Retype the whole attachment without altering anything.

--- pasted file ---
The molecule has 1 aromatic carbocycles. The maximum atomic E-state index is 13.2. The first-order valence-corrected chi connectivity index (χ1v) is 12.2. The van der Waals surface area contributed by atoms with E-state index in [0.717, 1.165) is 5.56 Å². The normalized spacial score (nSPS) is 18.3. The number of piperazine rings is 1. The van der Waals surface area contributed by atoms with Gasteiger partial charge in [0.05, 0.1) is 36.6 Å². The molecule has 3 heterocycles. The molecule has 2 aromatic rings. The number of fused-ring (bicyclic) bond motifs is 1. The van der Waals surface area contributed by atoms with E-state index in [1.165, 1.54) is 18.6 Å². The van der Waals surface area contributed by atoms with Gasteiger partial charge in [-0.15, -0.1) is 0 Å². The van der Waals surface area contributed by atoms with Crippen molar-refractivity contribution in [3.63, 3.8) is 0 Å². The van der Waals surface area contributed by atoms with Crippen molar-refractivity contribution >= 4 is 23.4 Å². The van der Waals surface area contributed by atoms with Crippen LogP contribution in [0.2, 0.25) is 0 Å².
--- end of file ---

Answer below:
The molecule has 1 aromatic carbocycles. The maximum atomic E-state index is 13.2. The first-order valence-corrected chi connectivity index (χ1v) is 12.2. The van der Waals surface area contributed by atoms with E-state index in [0.717, 1.165) is 5.56 Å². The normalized spacial score (nSPS) is 18.3. The number of piperazine rings is 1. The van der Waals surface area contributed by atoms with Gasteiger partial charge in [0.05, 0.1) is 36.6 Å². The molecule has 3 heterocycles. The molecule has 2 aromatic rings. The number of fused-ring (bicyclic) bond motifs is 1. The van der Waals surface area contributed by atoms with E-state index in [1.165, 1.54) is 18.6 Å². The van der Waals surface area contributed by atoms with Gasteiger partial charge in [-0.15, -0.1) is 0 Å². The van der Waals surface area contributed by atoms with Crippen molar-refractivity contribution in [3.63, 3.8) is 0 Å². The van der Waals surface area contributed by atoms with Crippen molar-refractivity contribution >= 4 is 23.4 Å². The van der Waals surface area contributed by atoms with Crippen LogP contribution in [0.2, 0.25) is 0 Å².